Visitor counter: What to look out for

The Corona pandemic has caused a real digitalization push for buildings: In order to comply with visitor restrictions and minimum distances, operators are increasingly relying on the recording of events by sensors.

Their main task is to record occupancy rates as accurately as possible and in real time. In addition, the collected data can be used to track visitor flows. Which buildings are crowd pullers? When are the peak times? Where is there potential for optimization?

 

Advantages of digital visitor counters

Compared to manual counting or barrier systems, digital visitor counters offer several decisive advantages:

  • Less effort: You do not need personnel for counting and do not have to plan shifts.
  • Fewer miscounts: Barriers and turnstiles often have multiple people pushing through them at the same time.
  • Multiple accesses: All entrances and exits can remain open, and the recorded count values are automatically totaled.
  • Simple evaluation: The digital count data is stored for documentation and allows a variety of analyses.

 

Data protection extremely important

The digital approaches available on the market have various limitations. For example, infrared photoelectric barriers generally lack accuracy. With video-based counters, the accuracy is higher, but visitors must be informed on signs that they are being filmed.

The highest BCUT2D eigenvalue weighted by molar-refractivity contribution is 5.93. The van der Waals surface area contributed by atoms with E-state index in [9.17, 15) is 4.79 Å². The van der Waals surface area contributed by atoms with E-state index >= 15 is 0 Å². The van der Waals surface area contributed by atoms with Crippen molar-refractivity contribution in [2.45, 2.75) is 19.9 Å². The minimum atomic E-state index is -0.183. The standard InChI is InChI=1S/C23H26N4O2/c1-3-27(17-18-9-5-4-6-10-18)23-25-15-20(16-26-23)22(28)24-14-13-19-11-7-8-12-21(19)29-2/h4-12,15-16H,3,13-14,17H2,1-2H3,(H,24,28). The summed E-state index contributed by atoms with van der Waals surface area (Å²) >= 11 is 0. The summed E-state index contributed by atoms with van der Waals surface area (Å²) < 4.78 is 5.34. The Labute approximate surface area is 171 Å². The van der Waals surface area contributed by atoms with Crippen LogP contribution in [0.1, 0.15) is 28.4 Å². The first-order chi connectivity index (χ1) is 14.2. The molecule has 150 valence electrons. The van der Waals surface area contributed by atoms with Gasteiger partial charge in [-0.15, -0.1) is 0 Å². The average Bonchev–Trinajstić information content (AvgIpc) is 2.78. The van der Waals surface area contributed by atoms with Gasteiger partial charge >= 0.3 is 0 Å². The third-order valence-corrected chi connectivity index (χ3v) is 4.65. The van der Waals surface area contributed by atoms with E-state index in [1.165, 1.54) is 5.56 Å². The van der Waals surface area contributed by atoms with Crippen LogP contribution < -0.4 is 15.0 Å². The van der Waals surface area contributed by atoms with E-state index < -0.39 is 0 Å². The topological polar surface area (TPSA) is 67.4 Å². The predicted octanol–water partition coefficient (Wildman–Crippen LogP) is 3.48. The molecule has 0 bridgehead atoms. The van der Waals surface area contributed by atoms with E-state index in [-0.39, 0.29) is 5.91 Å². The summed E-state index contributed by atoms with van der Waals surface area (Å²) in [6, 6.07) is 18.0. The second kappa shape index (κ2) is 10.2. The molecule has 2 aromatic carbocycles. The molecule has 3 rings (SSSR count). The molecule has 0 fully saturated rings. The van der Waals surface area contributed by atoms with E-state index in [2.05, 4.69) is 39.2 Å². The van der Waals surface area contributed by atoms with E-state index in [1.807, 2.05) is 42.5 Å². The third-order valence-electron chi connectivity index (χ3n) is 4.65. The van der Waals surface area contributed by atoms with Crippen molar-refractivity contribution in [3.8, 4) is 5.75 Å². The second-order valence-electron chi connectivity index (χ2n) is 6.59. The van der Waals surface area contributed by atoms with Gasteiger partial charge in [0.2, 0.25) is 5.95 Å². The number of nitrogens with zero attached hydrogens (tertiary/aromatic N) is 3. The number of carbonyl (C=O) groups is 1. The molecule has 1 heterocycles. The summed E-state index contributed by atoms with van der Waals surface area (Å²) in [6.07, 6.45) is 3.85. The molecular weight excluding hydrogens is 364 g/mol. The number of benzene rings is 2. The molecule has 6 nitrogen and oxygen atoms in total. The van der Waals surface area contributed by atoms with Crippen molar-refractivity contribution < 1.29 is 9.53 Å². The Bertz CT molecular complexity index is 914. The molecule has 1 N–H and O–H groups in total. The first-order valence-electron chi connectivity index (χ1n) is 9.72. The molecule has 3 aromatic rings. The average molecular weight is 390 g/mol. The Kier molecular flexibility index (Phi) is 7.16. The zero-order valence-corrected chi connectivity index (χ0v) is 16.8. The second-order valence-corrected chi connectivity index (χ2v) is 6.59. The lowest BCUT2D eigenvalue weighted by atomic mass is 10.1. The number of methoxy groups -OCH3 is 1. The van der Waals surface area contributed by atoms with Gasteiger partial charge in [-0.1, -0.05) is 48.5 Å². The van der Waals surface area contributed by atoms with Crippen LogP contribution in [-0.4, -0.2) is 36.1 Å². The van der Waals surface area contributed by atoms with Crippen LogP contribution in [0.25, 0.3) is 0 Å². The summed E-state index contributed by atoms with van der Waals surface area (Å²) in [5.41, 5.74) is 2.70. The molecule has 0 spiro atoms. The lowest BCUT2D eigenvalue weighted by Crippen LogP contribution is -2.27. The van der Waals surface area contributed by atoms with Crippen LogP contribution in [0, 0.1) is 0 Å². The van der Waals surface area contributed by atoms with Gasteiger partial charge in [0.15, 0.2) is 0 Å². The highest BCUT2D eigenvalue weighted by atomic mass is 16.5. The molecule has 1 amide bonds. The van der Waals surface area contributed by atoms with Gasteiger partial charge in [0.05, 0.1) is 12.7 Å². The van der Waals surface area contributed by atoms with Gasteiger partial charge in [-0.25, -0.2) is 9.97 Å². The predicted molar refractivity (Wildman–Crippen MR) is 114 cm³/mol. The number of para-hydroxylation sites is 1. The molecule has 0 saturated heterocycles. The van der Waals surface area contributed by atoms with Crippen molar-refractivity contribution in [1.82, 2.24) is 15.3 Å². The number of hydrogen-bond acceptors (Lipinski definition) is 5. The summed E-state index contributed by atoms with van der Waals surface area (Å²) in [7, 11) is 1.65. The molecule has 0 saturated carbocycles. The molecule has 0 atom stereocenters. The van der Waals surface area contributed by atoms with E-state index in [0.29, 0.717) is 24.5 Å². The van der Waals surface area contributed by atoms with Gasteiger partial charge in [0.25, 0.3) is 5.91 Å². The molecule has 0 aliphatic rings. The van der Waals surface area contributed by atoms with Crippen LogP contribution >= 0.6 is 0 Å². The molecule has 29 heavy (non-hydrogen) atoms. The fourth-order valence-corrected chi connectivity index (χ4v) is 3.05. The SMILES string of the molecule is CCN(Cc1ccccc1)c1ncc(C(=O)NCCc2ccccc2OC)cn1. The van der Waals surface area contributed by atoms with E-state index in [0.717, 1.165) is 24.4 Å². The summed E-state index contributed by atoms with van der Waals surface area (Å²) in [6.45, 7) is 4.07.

A way out of this dilemma is offered by novel 3D sensors. They combine both accuracy and data protection. The sensors detect incoming and outgoing people by recognizing 3D patterns from humans. The accuracy achieved is over 99%.

The special trick: the captured 3D patterns are converted into count values directly on the device. Only the count values are transmitted for further processing. Thus, the privacy of visitors remains untouched. Since no personal data is recorded, there is also no need to inform visitors about video image recordings.

 

Include the counting situation

In addition to selecting the right technology, there are a few points to consider when preparing the building:

  • Which visitor groups need to be counted (e.g. including children)?
  • Can a stable Internet connection and cabling be implemented on site?
  • Which organizational measures (e.g., signs) need to be taken?
  • To what extent can the area of counting be delimited?
  • Which positioning of the traffic light displays is most suitable?
  • And finally: How do visitors actually behave on site?

If you are also looking for a smart visitor counter, we would be happy to advise you. We look forward to hearing from you!